There was plenty of vitriol directed at Cody Parkey throughout Chicagoland after the Bears kicker double-doinked a potential game-winning field goal on Sunday—with a little help from Treyvon Hester. Fans made threats, and social media was filled with rants about the ex-Eagle. Perhaps the most vicious shot at Parkey could be found on a message board outside Sammie’s, a Chicago sandwich joint: “Cody Parkey puts ketchup on his hot dogs.”
That sort of abuse simply is not necessary.
Due partly to Parkey’s largesse, the Eagles have advanced to the divisional round of the playoffs. But mainly it’s because the team has improved its play considerably over the past seven games, despite shaky health. The Birds have once again embraced their underdog status, and with Nick Foles taking snaps, anything is possible—even a win in New Orleans.
— Philadelphia Eagles (@Eagles) January 7, 2019
Either way, the team’s 16-15 triumph in Chicago brings yet another week of delicious anticipation for fans—and that’s something to savor. Fans of 24 other NFL teams must wait until next September for another chance to see their favorites on the field. That may not satisfy everyone in the zero-sum world of pro sports, but it really does mean something. Take a little time this week to measure how often you (1) think about the game, (2) enjoy discussing the Birds and their prospects, and (3) dream about another parade—and what Jason Kelce might do this time—should the Eagles win it all … again.
However, come 4:40 p.m. EST on Sunday, that could all change. The Eagles must make another trip to Louisiana and face the Saints and future Canton enshrinee Drew Brees in front of a gumboed-up collection of “Who Dat?” noisemakers. The last time that happened, New Orleans laid a 48-7 pasting on the Birds in a game that started ugly and devolved into various stages of hideous. By the second half, our defensive backfield was so depleted that GM Howie Roseman was reportedly on the phone to Brian Dawkins asking him if he had a few plays left in his Hall of Fame body. As late as the Tuesday after that rout, you’d swear the Saints were still scoring TDs.
But things are different this time. First off, the Eagles aren’t staggering into the Superdome on a 2-4 jag, leaking fluids and wheezing horribly. New Orleans, meanwhile, was in the midst of a 10-game winning streak and they looked to be the undisputed kings of the NFC, with a Saints-Chiefs Super Bowl all but guaranteed.
Since then, the Eagles have won six of seven—and they could’ve been 7-0 if it weren’t for an errant kick of their own in Dallas. As for the Saints, they haven’t been quite the same explosive offensive unit they were through the first 11 games of the season, beginning with a 13-10 loss to the Cowboys on Nov. 29. They looked pretty potent in a 31-28 triumph over Pittsburgh, a win that locked up home-field advantage throughout the playoffs. But Brees and his high-flying mates have been a little more ordinary of late.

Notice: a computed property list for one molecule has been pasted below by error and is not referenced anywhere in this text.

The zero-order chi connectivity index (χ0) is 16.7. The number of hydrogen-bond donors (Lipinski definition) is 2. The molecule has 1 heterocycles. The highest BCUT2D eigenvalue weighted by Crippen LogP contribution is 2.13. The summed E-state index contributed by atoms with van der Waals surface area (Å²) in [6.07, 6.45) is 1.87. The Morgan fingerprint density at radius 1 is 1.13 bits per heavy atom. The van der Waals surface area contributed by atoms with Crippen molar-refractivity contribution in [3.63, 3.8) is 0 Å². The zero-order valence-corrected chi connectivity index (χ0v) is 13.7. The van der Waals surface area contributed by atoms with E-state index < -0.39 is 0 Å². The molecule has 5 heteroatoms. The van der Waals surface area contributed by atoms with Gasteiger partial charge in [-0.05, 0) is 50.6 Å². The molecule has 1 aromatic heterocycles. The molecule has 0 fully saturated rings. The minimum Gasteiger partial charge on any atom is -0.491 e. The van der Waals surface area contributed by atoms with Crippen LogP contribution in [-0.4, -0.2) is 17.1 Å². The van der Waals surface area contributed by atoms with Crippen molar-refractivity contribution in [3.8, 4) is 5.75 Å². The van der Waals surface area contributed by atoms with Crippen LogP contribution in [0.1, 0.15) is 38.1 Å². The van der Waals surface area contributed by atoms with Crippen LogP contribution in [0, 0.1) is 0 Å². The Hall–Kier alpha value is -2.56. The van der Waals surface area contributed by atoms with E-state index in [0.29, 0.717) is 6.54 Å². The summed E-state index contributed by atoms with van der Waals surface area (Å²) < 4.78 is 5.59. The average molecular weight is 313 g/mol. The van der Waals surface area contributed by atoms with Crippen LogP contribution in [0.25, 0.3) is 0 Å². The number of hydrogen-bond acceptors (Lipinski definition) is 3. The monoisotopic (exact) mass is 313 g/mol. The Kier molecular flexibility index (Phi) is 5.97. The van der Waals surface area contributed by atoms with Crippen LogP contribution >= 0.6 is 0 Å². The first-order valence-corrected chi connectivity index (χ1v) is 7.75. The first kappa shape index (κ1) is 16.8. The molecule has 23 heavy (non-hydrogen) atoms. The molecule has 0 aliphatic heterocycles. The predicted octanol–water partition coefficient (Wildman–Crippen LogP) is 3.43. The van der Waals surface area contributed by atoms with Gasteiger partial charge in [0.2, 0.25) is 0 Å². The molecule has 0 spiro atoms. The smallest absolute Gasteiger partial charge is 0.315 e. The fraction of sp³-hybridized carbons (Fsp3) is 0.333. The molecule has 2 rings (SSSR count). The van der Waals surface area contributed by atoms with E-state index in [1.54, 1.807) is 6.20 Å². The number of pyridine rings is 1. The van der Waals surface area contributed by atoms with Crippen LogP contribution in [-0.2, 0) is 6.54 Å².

As good as Brees is—and he could well be this year’s MVP—he isn’t surrounded by the same level of talent at the running back and receiver positions. Yes, back Alvin Kamara is special, and wideout Michael Thomas is great. But that’s about it. Take away those two, and the Saints become a bit left-handed. Of course, the Patriots have been average or merely good at those positions for more than a decade, and things have worked out well for them. But there’s no denying that Brees didn’t look as infallible in his last three outings as he did when the Saints were rolling up a 10-1 record.
If the Eagles are to win this game, they can’t let Kamara run wild or Thomas collect a bunch of big plays. If that happens, it’s over. The Birds also have to pressure Brees—something they didn’t do well against the Bears’ Mitch Trubisky. If Brees has time to throw, the Saints will score a lot. Oh, and one more thing: Avonte Maddox must stop biting on double moves—he makes Asante Samuel look patient.
And then there’s Foles, whose 4-1 post-season record, NFL-best 105.2 playoff passer rating and penchant for game-winning drives have made him the most popular guy in town. He has been magical, but he can’t throw two picks against the Saints like he did in Chicago. And he must get help from the ground game, which stagnated against the stout Bears front.
The Eagles have the intangibles. They’re experienced, confident and again playing with the ever-popular “nobody believes in us” designation. It’s been a fun ride to this point, but the Saints have too much—particularly at home. It’s going to be close, but the ride is over.
My prediction: SAINTS 27, EAGLES 21.